One of the significant trends in the local/SMB segment — part of the larger blurring of online and offline — is the arrival of e-commerce for service businesses. It takes two main forms: scheduling/booking and online/mobile payments.
In one sense this isn’t new at all; think about online travel booking, which has been going on since virtually the dawn of the internet. Beyond this, OpenTable has been around since 1998. Later Groupon (et al) helped bring e-commerce to a wider range of offline service businesses.
Separate from these more visible companies and initiatives, a number of booking startups have been toiling in relative obscurity for years to bring online scheduling to an array of local service categories, convinced that a breakthrough was right around the corner.
However the market has stubbornly resisted and online scheduling remains far from mainstream for most local service businesses. For example, Genbook was involved in several trials a few years ago with directory publishers that never materialized into rollouts.
Now startup Pingup thinks it may be in a position to crack the market open. The company aggregates booking engines, such as those listed above, and thus their small business customers. Then through an API Pingup syndicates and standardizes their booking services for a network of larger publishers. Pingup is still building the distribution side of the business but it will include directories and local search providers.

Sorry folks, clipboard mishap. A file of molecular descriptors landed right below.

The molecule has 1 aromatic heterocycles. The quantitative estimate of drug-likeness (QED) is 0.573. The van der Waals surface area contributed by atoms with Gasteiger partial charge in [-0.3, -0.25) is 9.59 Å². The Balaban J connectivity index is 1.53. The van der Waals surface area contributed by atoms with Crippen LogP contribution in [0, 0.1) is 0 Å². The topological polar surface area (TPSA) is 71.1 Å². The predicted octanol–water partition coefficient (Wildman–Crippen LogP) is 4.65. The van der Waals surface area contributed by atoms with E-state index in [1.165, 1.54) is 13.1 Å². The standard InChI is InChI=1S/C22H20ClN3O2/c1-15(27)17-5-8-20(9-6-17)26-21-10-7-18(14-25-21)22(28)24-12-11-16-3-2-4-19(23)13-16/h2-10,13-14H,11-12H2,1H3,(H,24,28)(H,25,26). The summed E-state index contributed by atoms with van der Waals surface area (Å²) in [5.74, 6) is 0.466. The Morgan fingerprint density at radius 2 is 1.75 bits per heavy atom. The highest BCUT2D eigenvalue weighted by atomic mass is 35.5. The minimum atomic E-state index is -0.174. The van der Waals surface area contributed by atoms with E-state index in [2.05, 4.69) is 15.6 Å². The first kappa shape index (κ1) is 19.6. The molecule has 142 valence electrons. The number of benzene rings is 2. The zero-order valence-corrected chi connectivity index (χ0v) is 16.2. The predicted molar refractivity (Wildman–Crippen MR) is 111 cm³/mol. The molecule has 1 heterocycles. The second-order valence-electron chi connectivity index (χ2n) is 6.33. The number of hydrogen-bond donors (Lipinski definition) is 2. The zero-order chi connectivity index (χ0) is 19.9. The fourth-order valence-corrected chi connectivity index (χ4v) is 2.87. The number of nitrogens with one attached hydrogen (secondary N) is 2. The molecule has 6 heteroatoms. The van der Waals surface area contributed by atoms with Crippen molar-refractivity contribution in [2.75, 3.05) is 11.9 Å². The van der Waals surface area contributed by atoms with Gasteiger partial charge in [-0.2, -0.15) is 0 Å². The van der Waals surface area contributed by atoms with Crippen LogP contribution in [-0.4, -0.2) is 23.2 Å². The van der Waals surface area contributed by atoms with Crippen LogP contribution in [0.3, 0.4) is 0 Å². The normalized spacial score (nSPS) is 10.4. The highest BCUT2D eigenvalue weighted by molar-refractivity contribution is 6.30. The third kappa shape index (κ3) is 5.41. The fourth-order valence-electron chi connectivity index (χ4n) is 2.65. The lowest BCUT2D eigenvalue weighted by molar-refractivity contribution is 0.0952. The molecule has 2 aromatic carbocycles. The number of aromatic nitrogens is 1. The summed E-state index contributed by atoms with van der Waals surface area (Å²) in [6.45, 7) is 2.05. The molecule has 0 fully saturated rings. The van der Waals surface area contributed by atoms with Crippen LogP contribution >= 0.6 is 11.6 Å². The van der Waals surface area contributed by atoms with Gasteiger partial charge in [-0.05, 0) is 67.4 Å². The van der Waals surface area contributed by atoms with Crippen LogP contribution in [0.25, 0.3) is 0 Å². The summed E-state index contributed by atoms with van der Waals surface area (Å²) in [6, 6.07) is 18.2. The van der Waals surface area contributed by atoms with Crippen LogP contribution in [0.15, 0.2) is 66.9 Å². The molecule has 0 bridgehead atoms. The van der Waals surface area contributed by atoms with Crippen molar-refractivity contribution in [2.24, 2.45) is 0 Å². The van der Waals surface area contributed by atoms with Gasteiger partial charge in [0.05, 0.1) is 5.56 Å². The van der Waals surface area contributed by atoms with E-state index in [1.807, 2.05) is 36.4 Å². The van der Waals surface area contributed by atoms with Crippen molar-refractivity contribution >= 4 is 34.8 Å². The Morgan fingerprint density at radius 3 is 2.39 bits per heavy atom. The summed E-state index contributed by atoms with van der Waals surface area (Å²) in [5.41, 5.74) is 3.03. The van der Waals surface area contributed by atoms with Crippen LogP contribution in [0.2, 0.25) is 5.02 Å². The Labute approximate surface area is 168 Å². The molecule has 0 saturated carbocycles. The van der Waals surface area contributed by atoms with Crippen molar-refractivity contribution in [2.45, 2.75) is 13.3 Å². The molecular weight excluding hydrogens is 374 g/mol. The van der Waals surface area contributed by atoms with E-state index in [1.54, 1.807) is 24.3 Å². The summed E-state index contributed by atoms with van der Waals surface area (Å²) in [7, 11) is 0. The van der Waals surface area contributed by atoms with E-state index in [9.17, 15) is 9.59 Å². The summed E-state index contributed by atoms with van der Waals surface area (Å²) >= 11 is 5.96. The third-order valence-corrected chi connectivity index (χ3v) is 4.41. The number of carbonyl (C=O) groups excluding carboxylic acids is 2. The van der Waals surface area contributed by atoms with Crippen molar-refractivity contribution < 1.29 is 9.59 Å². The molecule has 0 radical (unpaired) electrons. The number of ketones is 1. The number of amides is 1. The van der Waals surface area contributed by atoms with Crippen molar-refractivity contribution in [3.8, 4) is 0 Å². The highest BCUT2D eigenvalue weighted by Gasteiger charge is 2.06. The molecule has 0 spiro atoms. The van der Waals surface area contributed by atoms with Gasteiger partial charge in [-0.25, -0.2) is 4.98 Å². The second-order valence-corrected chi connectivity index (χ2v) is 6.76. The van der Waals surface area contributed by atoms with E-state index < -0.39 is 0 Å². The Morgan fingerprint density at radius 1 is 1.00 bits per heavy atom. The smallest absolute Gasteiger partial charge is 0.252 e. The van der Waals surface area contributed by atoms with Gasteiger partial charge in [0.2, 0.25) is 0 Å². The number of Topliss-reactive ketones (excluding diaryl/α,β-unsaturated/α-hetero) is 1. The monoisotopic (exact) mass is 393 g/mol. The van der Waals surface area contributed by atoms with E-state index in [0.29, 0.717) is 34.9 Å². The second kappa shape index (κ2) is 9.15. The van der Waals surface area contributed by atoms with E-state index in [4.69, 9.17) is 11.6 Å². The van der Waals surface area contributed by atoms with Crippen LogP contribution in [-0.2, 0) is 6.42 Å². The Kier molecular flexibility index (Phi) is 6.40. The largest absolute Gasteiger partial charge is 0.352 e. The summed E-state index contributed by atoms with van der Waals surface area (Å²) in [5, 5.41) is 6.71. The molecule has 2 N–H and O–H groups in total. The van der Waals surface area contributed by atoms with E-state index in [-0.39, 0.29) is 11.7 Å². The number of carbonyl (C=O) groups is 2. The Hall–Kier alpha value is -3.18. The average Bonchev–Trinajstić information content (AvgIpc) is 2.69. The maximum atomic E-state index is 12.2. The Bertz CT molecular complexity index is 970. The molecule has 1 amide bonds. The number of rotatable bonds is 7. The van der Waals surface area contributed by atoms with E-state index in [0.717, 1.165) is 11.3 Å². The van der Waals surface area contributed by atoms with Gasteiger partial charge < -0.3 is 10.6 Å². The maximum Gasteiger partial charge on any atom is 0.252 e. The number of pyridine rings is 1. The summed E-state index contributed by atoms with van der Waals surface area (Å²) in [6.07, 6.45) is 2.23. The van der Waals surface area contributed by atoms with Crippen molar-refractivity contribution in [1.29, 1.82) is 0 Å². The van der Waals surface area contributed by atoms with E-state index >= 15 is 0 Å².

Pingup is focused on mobile and mobile apps, though it equally works on the PC. The business model hasn’t been firmly established. Right now, like OpenTable, Pingup can collect a fee for new customer bookings. It can also use a subscription model. I believe the company is flexible in how it works with SMB booking providers but in all cases it shares revenues.
Accordingly there’s a three way rev-split here: Pingup, distribution point/publisher and underlying booking provider (sales channel). Booking occurs within the look and feel of the publisher partner, although there’s a fair amount going on in the background.
Pingup also has the ability to provide online booking directly to SMBs. This is how Pingup started, quickly realizing the challenges of selling directly to local businesses. Pingup can also provide white label booking capabilities to publishers.
Pingup’s approach brings a potential critical mass of scheduling inventory to publishers, which have been reluctant to work with individual tools or “platforms” because they haven’t offered enough coverage across categories. Pingup’s aggregation approach is the answer to that problem.
It’s not clear to me how the booking vendors (e.g., Genbook, agendize) feel about the relationship. I’m sure they would prefer not to have to rely on a middle man such as Pingup. By the same token Pingup may accomplish something they’ve been unable to do: bring local online scheduling to the mass market.